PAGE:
Just outside the lobby of the Mississippi Farm Bureau Federation headquarters hangs a plague marking the opening of the building more than 35 years ago. If you look closely, one name in particular may jump out.
Malcolm Paul Howse served as not only an instrumental member of the committee to build the headquarters, but as a key member of the Mississippi Farm Bureau Federation for decades. For his service, Malcolm was posthumously selected as the 2018 Excellence in Leadership award winner.
“He was involved with it up until just a year or so ago,” said Michael Howse, Malcolm’s oldest son. “He was actually on the county board and, Rick can tell you as well as I can, he would be doing whatever and they would have a meeting…”
“And he’d shut down,” said Rick Howse, Malcolm’s youngest son.
“He would shut it down, go in clean up and change clothes and he was coming to, he was going to be at the meetings regardless,” Michael continued.
“He was here,” Rick added.
Malcolm was a farmer, through and through, serving the Wayne County Farm Bureau, as well as the Mississippi Farm Bureau Federation. Born on property outside of Waynesboro, near the Winchester community, farming was all Malcolm ever wanted to do.
“I think he loved growing stuff,” Michael said. “I mean, growing up, we had sheep. We had cows. We had hogs. We had goats. He even fooled with bees for a while and a lot of it was because there was a market for it”
Michael and Rick believe Malcolm learned the value of hard work through the act of farming during the Great Depression.
“You worked in the garden,” Michael said. “You put the products up. You either canned them or you put them in storage, and that’s what you lived on through the winter. It was not only for the people, but for the animals and the stock and everything else. So, he grew up with the ethic of you don’t throw anything away.”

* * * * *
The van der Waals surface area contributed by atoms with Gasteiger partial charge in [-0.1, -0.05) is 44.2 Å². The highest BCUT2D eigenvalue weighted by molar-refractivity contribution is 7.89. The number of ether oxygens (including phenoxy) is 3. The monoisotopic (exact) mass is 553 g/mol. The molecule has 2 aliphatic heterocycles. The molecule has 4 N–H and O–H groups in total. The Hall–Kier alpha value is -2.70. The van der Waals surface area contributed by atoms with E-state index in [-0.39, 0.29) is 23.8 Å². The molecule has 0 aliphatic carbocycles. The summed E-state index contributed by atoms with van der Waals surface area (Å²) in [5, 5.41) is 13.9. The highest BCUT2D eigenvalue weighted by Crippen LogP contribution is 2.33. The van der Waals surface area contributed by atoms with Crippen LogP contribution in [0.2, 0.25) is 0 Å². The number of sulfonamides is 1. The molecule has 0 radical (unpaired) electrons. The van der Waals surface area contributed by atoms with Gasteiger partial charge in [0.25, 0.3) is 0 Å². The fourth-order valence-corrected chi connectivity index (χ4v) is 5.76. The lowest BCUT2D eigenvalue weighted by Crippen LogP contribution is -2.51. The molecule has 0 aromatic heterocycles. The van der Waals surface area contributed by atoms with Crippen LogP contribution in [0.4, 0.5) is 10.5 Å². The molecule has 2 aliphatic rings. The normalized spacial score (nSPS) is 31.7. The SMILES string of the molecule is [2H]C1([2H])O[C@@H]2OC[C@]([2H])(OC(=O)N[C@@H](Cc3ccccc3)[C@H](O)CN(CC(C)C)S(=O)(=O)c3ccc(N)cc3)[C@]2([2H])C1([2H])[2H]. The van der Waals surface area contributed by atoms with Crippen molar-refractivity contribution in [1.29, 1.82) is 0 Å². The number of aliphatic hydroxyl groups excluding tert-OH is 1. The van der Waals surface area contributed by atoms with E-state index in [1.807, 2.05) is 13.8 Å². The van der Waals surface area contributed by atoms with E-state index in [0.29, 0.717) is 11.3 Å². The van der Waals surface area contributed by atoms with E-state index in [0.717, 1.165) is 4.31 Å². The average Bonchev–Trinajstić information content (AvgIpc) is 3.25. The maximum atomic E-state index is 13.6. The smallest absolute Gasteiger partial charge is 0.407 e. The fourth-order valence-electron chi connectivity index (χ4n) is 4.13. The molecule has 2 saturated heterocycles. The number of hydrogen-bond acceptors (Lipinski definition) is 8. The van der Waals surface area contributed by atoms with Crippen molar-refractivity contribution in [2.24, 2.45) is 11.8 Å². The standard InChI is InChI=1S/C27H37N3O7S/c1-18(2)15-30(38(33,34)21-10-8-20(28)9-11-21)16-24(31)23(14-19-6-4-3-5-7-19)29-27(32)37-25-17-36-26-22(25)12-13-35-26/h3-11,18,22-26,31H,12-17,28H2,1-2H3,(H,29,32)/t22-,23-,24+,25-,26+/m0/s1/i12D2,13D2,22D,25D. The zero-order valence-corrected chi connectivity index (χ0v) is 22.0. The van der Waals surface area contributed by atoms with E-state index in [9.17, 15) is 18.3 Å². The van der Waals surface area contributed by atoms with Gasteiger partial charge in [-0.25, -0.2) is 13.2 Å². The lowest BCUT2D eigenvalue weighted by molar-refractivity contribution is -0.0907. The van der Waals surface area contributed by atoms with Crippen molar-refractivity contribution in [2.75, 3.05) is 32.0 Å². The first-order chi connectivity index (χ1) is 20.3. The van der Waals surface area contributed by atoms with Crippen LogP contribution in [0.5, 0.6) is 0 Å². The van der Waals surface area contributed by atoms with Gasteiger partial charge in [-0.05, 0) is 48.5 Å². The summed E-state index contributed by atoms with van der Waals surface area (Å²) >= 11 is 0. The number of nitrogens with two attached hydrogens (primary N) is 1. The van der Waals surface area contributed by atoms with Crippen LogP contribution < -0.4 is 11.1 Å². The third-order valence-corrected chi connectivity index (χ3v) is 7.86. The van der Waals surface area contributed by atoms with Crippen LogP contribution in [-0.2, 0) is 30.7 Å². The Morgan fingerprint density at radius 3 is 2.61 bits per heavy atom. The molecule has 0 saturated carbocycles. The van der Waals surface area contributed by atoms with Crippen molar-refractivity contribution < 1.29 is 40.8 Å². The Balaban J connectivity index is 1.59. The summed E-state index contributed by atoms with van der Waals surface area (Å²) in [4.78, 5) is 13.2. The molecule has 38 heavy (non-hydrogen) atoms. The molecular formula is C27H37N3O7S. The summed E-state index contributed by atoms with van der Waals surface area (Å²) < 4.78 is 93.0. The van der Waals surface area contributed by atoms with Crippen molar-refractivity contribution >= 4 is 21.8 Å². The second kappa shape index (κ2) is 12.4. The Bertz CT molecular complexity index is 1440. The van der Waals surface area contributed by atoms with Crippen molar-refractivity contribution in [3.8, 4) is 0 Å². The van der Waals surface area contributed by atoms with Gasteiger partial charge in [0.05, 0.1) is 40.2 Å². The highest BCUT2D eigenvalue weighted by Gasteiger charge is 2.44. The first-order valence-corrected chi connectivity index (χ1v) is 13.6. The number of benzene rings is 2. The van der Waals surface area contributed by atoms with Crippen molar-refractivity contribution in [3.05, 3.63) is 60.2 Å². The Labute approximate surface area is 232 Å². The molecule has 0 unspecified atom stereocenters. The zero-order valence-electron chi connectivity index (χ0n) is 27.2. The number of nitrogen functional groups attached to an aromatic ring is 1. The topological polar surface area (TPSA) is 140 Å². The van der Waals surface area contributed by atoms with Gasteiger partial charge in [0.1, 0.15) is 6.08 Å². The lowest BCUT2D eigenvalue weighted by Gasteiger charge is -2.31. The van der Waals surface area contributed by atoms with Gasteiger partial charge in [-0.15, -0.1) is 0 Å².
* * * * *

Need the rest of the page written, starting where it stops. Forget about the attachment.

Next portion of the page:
Malcolm left high school early to enlist in the Army. He served in Europe during World War II then returned to the states where he trained soldiers for the Korean War. He also returned to a girl he had known most of his life, and married her on Christmas Eve, 1948.
“My mother could actually – you could pick a stick up out here in a parking lot and give it to her and she could make it grow and bloom,” Michael said.
“She could,” Rick said.
“She was a gardener,” Michael said. “She was just gifted that way and she worked alongside him in making all of this possible.”
Malcolm was proud to serve Farm Bureau, according to his sons. He served as the author of several instrumental Farm Bureau policies, like the country of origin policy for beef, fish and poultry.
“He felt that was one of the things that he could do,” Michael said. “See that it got pushed through (so) that people would know where what they ate came from because it would actually help the local farmers to know that, hey, this was made in the United States.”
For those who knew him, Farm Bureau members who served with him, and his family who loved him, Malcolm was much more than a farmer.
“The last year of his life when we finished that last garden, he told my little grandson, who’s six, he said, when you put these seeds in the ground something magical occurs, and I think his legacy would be plant a seed and watch it grow,” Rick said.